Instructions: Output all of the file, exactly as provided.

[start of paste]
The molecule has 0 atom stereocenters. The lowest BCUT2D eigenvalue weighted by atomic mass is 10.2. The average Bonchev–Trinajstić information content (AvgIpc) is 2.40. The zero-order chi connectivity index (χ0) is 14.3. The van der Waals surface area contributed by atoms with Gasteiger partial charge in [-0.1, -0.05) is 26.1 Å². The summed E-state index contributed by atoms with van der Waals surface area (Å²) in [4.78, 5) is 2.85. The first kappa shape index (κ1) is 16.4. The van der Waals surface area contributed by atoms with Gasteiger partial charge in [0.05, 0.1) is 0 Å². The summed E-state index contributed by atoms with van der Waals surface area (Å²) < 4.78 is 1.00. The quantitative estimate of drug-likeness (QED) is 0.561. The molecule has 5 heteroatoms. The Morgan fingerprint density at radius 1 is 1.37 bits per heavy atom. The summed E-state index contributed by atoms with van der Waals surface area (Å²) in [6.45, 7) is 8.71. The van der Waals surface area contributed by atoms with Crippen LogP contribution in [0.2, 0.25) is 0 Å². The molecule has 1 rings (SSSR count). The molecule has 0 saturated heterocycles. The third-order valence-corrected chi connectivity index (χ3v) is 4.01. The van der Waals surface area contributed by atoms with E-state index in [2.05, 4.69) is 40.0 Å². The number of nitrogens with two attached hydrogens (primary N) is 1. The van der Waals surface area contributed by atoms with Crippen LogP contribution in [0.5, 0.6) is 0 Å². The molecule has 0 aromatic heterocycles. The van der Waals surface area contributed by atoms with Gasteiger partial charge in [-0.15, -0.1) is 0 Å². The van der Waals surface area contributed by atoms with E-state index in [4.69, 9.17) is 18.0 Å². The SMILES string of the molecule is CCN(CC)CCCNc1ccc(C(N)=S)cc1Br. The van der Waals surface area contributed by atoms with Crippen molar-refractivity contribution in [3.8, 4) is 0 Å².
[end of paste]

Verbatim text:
The molecule has 0 atom stereocenters. The lowest BCUT2D eigenvalue weighted by atomic mass is 10.2. The average Bonchev–Trinajstić information content (AvgIpc) is 2.40. The zero-order chi connectivity index (χ0) is 14.3. The van der Waals surface area contributed by atoms with Gasteiger partial charge in [-0.1, -0.05) is 26.1 Å². The summed E-state index contributed by atoms with van der Waals surface area (Å²) in [4.78, 5) is 2.85. The first kappa shape index (κ1) is 16.4. The van der Waals surface area contributed by atoms with Gasteiger partial charge in [0.05, 0.1) is 0 Å². The summed E-state index contributed by atoms with van der Waals surface area (Å²) < 4.78 is 1.00. The quantitative estimate of drug-likeness (QED) is 0.561. The molecule has 5 heteroatoms. The Morgan fingerprint density at radius 1 is 1.37 bits per heavy atom. The summed E-state index contributed by atoms with van der Waals surface area (Å²) in [6.45, 7) is 8.71. The van der Waals surface area contributed by atoms with Crippen LogP contribution in [0.2, 0.25) is 0 Å². The molecule has 1 rings (SSSR count). The molecule has 0 saturated heterocycles. The third-order valence-corrected chi connectivity index (χ3v) is 4.01. The van der Waals surface area contributed by atoms with E-state index in [2.05, 4.69) is 40.0 Å². The number of nitrogens with two attached hydrogens (primary N) is 1. The van der Waals surface area contributed by atoms with Crippen LogP contribution in [0.5, 0.6) is 0 Å². The molecule has 0 aromatic heterocycles. The van der Waals surface area contributed by atoms with Gasteiger partial charge in [-0.15, -0.1) is 0 Å². The van der Waals surface area contributed by atoms with E-state index in [4.69, 9.17) is 18.0 Å². The SMILES string of the molecule is CCN(CC)CCCNc1ccc(C(N)=S)cc1Br. The van der Waals surface area contributed by atoms with Crippen molar-refractivity contribution in [3.8, 4) is 0 Å².